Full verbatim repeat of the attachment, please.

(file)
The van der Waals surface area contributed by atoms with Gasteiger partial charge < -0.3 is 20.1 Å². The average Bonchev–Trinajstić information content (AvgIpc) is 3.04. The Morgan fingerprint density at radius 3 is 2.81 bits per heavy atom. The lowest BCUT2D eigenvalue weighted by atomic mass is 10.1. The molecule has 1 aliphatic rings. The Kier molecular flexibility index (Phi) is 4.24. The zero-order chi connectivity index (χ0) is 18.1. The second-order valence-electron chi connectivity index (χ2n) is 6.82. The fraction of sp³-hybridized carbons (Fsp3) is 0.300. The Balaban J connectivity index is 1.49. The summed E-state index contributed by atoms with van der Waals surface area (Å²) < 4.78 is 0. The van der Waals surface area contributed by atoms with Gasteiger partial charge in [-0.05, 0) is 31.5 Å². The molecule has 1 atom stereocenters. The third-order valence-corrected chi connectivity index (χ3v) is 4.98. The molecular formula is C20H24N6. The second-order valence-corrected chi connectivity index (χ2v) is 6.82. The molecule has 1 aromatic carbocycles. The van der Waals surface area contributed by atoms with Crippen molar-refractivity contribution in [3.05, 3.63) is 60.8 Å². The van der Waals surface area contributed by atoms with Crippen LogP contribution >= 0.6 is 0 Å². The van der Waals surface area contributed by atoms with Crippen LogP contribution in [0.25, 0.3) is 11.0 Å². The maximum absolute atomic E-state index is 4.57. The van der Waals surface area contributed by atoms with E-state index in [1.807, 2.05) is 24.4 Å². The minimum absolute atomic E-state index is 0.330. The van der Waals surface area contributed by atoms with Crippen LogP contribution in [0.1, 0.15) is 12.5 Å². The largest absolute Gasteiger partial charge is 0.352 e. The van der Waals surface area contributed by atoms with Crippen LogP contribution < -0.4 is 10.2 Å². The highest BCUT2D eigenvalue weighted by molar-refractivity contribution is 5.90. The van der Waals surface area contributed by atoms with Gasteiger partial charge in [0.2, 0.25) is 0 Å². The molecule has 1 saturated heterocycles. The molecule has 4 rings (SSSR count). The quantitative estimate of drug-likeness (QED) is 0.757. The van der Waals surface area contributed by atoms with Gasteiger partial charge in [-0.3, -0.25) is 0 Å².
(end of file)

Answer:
The van der Waals surface area contributed by atoms with Gasteiger partial charge < -0.3 is 20.1 Å². The average Bonchev–Trinajstić information content (AvgIpc) is 3.04. The Morgan fingerprint density at radius 3 is 2.81 bits per heavy atom. The lowest BCUT2D eigenvalue weighted by atomic mass is 10.1. The molecule has 1 aliphatic rings. The Kier molecular flexibility index (Phi) is 4.24. The zero-order chi connectivity index (χ0) is 18.1. The second-order valence-electron chi connectivity index (χ2n) is 6.82. The fraction of sp³-hybridized carbons (Fsp3) is 0.300. The Balaban J connectivity index is 1.49. The summed E-state index contributed by atoms with van der Waals surface area (Å²) < 4.78 is 0. The van der Waals surface area contributed by atoms with Gasteiger partial charge in [-0.05, 0) is 31.5 Å². The molecule has 1 atom stereocenters. The third-order valence-corrected chi connectivity index (χ3v) is 4.98. The molecular formula is C20H24N6. The second-order valence-corrected chi connectivity index (χ2v) is 6.82. The molecule has 1 aromatic carbocycles. The van der Waals surface area contributed by atoms with Crippen molar-refractivity contribution in [3.05, 3.63) is 60.8 Å². The van der Waals surface area contributed by atoms with Crippen LogP contribution >= 0.6 is 0 Å². The van der Waals surface area contributed by atoms with Crippen LogP contribution in [0.25, 0.3) is 11.0 Å². The maximum absolute atomic E-state index is 4.57. The van der Waals surface area contributed by atoms with E-state index in [1.807, 2.05) is 24.4 Å². The minimum absolute atomic E-state index is 0.330. The van der Waals surface area contributed by atoms with Crippen LogP contribution in [0.1, 0.15) is 12.5 Å². The largest absolute Gasteiger partial charge is 0.352 e. The van der Waals surface area contributed by atoms with Crippen LogP contribution < -0.4 is 10.2 Å². The highest BCUT2D eigenvalue weighted by molar-refractivity contribution is 5.90. The van der Waals surface area contributed by atoms with Gasteiger partial charge in [0.2, 0.25) is 0 Å². The molecule has 1 saturated heterocycles. The molecule has 4 rings (SSSR count). The quantitative estimate of drug-likeness (QED) is 0.757. The van der Waals surface area contributed by atoms with Gasteiger partial charge in [-0.3, -0.25) is 0 Å².